Confidence 42.47 43.91 (moderately statistically significant increase)
Systematicity 39.37 40.29
Truth-seeking 37.43 40.35 (statistically significant increase)

In the Giancarlo and Facione study, Santa Clara University students’ ratings increased on the truth-seeking scale (like Berea students) and on the critical thinking confidence scale (marginally significant for Berea students). The scores on all seven scales for Berea juniors and seniors were greater than 40, the benchmark for indicating a positive disposition. While the inquisitiveness score decreased, that dimension, along with open-mindedness and maturity, were the areas in which our students scored highest, with means above 46 on all three. Results of this type of analysis need to be interpreted with some caution, however. Although 75 students completed the assessment twice, it is difficult to determine the extent to which this is a representative sample of Berea students. Nevertheless, with some caution, we can interpret the results of the longitudinal analysis of the CCTDI as highlighting the fact that students enter Berea with generally positive inclination toward critical thinking and, overall, increase these positive inclinations over time.


Students in GSTR 410 in the summer and fall of 2009 were given the CAAP Critical Thinking test. The average score for the seniors—like that for our first-year students in 2007—was higher than their national peers (64.8 compared to 62.0; see Table 5). Also, for many content areas, the positive gaps between Berea students and the national cohort were larger in 2009 than in 2007 (see Figures 6, 7, and 8). These results may suggest that Berea College’s teaching, programming, and curricula are comparatively successful in promoting critical thinking.

Table 5

CAAP Critical Thinking Scores all Students: 2007 and 2009

2007 2009
Berea 64.2 64.8
National 62.7 62.0


Figure 6

Figure 7

Figure 8

In addition, analyzing the score data for the 69 students who took the test twice served as the basis of a simple longitudinal study. The average score for the group as first-year students was 65.55 and 64.48 as seniors. This is a statistically significant drop in scores. Although of concern, it is important to note that the motivational score differences between the pre- and post-tests were also significantly different. Students in 2009 indicated they gave less effort to the test as seniors than they had in 2007 as first-year students.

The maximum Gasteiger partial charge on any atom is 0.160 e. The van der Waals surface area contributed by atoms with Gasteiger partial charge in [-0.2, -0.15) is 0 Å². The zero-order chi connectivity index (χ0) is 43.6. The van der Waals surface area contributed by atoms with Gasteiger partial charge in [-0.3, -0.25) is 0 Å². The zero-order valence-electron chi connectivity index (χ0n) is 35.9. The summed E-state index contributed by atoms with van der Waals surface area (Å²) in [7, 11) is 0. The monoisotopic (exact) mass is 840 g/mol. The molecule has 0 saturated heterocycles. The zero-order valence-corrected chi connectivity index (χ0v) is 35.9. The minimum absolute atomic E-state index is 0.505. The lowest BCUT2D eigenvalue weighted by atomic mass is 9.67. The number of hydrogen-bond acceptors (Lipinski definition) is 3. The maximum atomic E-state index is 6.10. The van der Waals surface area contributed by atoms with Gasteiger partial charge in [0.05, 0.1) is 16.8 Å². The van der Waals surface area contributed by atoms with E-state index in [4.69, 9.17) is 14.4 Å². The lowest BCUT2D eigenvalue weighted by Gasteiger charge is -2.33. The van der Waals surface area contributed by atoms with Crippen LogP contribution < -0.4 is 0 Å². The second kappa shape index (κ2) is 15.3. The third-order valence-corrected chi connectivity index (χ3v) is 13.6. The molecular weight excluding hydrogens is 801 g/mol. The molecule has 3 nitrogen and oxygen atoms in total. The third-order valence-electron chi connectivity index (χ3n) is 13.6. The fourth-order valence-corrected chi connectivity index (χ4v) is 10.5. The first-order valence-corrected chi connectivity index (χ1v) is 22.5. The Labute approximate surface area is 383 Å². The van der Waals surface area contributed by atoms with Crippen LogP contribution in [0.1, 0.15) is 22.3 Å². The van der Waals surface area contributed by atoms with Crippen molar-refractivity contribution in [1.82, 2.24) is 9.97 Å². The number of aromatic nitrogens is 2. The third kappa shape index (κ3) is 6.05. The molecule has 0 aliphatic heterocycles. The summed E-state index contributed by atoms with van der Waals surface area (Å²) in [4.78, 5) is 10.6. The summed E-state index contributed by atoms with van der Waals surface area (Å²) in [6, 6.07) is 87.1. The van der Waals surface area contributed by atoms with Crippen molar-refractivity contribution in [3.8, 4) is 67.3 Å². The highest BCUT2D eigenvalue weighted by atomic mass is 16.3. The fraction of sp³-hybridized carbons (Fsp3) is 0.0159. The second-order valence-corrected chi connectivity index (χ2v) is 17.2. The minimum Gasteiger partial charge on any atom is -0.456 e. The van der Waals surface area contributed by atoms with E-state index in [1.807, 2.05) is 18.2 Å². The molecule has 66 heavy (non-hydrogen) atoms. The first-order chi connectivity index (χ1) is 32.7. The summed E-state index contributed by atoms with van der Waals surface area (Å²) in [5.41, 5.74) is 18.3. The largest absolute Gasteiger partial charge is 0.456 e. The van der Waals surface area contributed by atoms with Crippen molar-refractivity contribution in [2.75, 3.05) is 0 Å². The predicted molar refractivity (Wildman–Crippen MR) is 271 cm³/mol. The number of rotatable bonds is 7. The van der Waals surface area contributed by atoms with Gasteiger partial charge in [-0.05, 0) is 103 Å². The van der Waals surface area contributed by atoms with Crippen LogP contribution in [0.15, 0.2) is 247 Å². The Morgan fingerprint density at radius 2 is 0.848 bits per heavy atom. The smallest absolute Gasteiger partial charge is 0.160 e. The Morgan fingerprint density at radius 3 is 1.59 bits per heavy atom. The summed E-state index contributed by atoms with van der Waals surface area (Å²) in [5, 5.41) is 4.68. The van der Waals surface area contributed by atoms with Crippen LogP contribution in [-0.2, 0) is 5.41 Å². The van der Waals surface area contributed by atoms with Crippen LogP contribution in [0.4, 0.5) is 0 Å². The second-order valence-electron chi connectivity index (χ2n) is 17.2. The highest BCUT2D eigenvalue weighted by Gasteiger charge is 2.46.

Summary of results of the two administrations of the CCTDI and the CAAP

Berea students who took these exams in both 2006-2007 and 2009 exhibited a few modest gains both in critical thinking dispositions (as measured by the CCDTI) and critical thinking skills (as measured by the CAAP Critical Thinking exam). The most noteworthy improvement was the statistically significant increase in students’ disposition to truth-seeking. Though there was a corresponding decrease in inquisitiveness, it remained one of the strongest dispositions of our students. The CAAP results suggest that Berea students are strong in analysis of arguments, somewhat less so in the areas of evaluation and extension of arguments. One promising result emerging from the CAAP was the increasing positive gap that Berea students showed in comparison to the national cohort across quartile in a majority of content areas (6 of a possible 9 comparisons in the breakdown represented in Table 6). In the analysis of an argument, Berea students showed improvements over similar quartiled students from the national cohort. Nevertheless, the initial advantage Berea students had in the evaluation and extension of arguments content areas (see Figures 4 and 5) was not as pronounced when the CAAP was repeated in 2009 (Figures 7 and 8). Comparing Berea and the national cohort, Table 6 gives the change in the difference across quartiles and content areas. For example, the ‘+12’ for the 1st quartile under Analysis of an Argument indicates that the advantage Berea students had as in Analysis of Argument increased by 12 percentage points across the two CAAP administrations (in 2007 Berea students in the first quartile were 11 percent higher than the national quartile and in 2009 Berea College students were 23 percent higher than the national cohort). In addition, Berea seniors scored well above the fourth quartile of the national comparison group, which stands in sharp contrast to the performance of Berea students at the end of their first year.

Table 6

Change in Gap from Berea College and National Cohort (2007-2009)

Quartile/Content Area Analysis of an Argument Evaluation of Arguments Extension of Arguments
First +12 -6 -14
Second and Third +13 -3
Fourth +8 +2 +6

Future Actions:

Continue to seek effective ways to use standardized assessments of critical thinking (initial thoughts: course-embedded standardized assessments and focused longitudinal studies of the critical thinking skills of a representative sample of Berea students).

Rubric-based assessment of critical thinking